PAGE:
[10] Kantarjian H, Oki Y, Garcia-Manero G, et al. Results of a randomized study of three schedules of low-dose decitabine in higher risk myelodysplastic syndrome and chronic myelomonocytic leukemia. Blood. 2007;109:52-57.

[11] Kantarjian H, Garcia-Manero G, O’Brien S, et al. Survival and Efficacy of Decitabine in Myelodysplastic Syndromes (MDS), Analysis of the 5-Day IV Dosing Regimen. ASH Annual Meeting Abstracts. 2007;110:115.

[12] Lyons RM, Cosgriff T, Modi S, et al. Results of the Initial Treatment Phase of a Study of Three Alternative Dosing Schedules of Azacitidine (Vidaza(R)) in Patients with Myelodysplastic Syndromes (MDS). ASH Annual Meeting Abstracts. 2007;110:819.

[13] Cheson BD, Bennett JM, Kantarjian H, et al. Myelodysplastic syndromes standardized response criteria: further definition. Blood. 2001;98:1985.

[14] Burcheri S, Prebet T, Beyne-Rauzy O, et al. Lenalidomide (LEN) in INT 2 and High Risk MDS with DEL 5q. Interim Results of a Phase II Trial by the GFM. ASH Annual Meeting Abstracts. 2007;110:820.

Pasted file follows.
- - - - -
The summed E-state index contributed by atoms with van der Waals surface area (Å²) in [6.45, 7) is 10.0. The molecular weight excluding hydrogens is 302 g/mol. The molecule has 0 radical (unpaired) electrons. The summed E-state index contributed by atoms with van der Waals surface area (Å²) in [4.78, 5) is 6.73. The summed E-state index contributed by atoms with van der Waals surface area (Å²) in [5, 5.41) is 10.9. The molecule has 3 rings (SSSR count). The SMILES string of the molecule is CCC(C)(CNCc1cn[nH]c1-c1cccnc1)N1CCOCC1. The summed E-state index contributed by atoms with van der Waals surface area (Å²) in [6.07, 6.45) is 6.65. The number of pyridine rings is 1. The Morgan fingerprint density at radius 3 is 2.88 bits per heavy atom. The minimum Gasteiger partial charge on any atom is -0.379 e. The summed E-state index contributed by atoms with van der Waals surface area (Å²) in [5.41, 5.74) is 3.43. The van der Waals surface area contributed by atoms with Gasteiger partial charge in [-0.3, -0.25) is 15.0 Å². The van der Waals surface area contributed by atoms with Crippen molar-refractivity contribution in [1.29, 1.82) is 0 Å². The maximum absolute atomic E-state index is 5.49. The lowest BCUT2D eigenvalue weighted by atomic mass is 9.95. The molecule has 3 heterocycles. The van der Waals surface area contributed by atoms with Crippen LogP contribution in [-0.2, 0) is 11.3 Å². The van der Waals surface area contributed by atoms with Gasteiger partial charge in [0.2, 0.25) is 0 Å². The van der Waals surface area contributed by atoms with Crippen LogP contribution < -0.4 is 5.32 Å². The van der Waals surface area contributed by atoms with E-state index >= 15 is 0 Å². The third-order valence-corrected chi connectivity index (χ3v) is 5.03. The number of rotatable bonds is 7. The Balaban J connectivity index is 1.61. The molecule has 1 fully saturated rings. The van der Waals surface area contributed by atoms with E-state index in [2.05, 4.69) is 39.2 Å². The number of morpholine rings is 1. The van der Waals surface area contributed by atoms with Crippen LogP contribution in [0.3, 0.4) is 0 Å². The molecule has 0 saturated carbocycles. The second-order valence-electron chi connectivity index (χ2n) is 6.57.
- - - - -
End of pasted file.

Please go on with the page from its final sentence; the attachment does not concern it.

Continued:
[15] Fehniger TA, Nelson A, Trinkaus K, et al. Phase II Study of High Dose Lenalidomide as Initial Treatment for Older Acute Myeloid Leukemia Patients: Early Results Show a Significant Reduction of Bone Marrow Blasts after 14 Days of Therapy. ASH Annual Meeting Abstracts. 2007;110:916.

[16] Sekeres MA, List A, Cuthbertson D, Paquette R, Loughran T, Maciejewski JP. Preliminary Results from a Phase I Study of Revlimid(R) (Lenalidomide) in Combination with Vidaza(R) (Azacitidine) in Patients with Advanced Myelodysplastic Syndromes (MDS). ASH Annual Meeting Abstracts. 2007;110:1458.